Why motor neurons die in ALS largely remains a mystery. In a study funded by The ALS Association, Dr. Anne Hart, professor of neuroscience at the Carney Institute for Brain Science at Brown University, and her colleagues gained insight into why some types of motor neurons die, while other don’t. A paper about the study was recently published in PLOS Genetics.
Interestingly, Dr. Hart and her team used microscopic worms, called C. elegans, which maintain conserved ALS genes seen in humans to create the first precise worm models for SOD1 ALS, the second most common genetic cause of inherited ALS, using gene editing.
Motor neurons are the cells that die in ALS. Basically, a person has two types of motor neurons. Upper motor neurons (UMNs) connect the primary motor cortex in the brain (area of the brain that controls voluntary movement) to the spinal cord. UMNs use glutamate, a type of neurotransmitter, to send signals and communicate with each other.
Lower motor neurons (LMNs) connect the spinal cord to muscle and use acetylcholine as a neurotransmitter. (See diagram below.) It is not clear why, in some people with ALS, one or both types of motor neurons die.
In this study, Dr. Hart and her colleagues used genetic tools to precisely model ALS in C. elegans, which are microscopic worms (adults are 1 mm in length – the size of a pinhead) that are inexpensive to maintain (eat bacteria) and have short lifespans (~three weeks).
Importantly, its genome is completely sequenced and found to have conserved human ALS genes like SOD1. Also, the connections of all its 302 neurons have been completely mapped and C. elegans have motor neurons that are very similar to human motor neurons.
To precisely model disease in C. elegans, the research team directly edited the worm’s genome, changing “one letter” or amino acid in the worm’s SOD1 gene to recreate a single gene mutation found in some patients. This precise editing is important, as earlier worm models were made by adding extra copies of a patient disease gene to worms, called gene overexpression, which forces expression of the patient version of SOD1 at high levels.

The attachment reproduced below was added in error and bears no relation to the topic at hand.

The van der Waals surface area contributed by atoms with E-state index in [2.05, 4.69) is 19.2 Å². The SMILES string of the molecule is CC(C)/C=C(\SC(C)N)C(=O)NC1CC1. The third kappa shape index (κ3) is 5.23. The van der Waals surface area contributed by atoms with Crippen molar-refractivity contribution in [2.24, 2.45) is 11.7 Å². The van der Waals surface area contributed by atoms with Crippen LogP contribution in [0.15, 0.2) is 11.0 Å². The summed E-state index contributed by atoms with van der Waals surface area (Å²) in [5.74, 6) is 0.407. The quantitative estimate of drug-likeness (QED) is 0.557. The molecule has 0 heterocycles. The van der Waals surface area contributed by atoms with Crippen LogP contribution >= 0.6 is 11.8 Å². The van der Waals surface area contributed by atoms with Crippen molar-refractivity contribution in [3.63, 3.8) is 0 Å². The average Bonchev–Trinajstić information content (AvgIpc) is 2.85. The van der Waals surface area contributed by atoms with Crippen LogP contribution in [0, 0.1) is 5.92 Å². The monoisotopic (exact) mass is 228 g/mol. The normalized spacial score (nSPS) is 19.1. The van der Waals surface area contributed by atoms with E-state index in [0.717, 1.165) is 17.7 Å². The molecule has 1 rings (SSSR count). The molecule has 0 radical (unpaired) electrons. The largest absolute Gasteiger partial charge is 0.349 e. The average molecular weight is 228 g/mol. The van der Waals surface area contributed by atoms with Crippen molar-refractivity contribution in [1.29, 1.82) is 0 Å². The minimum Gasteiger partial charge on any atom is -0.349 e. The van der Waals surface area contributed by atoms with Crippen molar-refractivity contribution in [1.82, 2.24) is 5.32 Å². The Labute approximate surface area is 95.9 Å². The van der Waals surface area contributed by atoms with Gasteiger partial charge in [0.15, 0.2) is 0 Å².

Gene overexpression can have toxic effects on motor neurons, making it difficult to fully understand the impact of the ALS mutation.
The team discovered that, in response to single-copy SOD1 mutations introduced into C. elegans, the mechanism of how UMNs and LMNs die is different. Glutaminergic UMNs die primarily from loss of the SOD1 gene’s normal function, compared to cholinergic LMNs, which die primarily due to the toxic accumulation of SOD1 proteins.
These findings reveal a new disease paradigm that contrasts to a previous understanding in the ALS field that they die the same way.
“We can now use these new ALS models to find other proteins and genes that we can use to stop neurodegeneration in worms,” explained Dr. Hart.
She next plans to use the models to carry out screens to uncover therapeutic targets that prevent motor neurons from dying. Colleagues at Brown University and elsewhere who collaborate on ALS projects will also test the discovered therapeutic targets in flies, mice, and in human cells to understand if their findings are reproducible in other animals.
Ultimately, the hope is to increase their understanding of why motor neurons die and to bring their discovered therapeutic targets into clinical trials someday.
“This work simply wouldn’t have been possible without help from The ALS Association. When we had early and encouraging preliminary results, their support allowed us to look at more patient mutations and to figure out that something unexpected was going on,” stated Dr. Hart.
“This study reveals a new understanding of how motor neurons die in ALS; thus, taking a step forward in unlocking the mysteries of the disease,” said Dr. Jill Yersak, director of mission strategy at The ALS Association and a co-author on this study. “Precisely modeling ALS in such a small organism like C. elegans is ideal, because it’s inexpensive to carry out experiments in the lab but it has potential to render big results, as seen in this study.”
The ALS Association is proud to support Dr. Hart’s work that contributed to this important paper.
This article is open access.
Single copy/knock-in models of ALS SOD1 in C. elegans suggest loss and gain of function have different contributions to cholinergic and glutamatergic neurodegeneration
Saba N. Baskoylu, Jill Yersak, Patrick O’Hern, Sarah Grosser, Jonah Simon, Sarah Kim, Kelsey Schuch, Maria Dimitriadi, Katherine S. Yanagi, Jeremy Lins, Anne C. Hart. PLOS Genetics. Published: October 8, 2018
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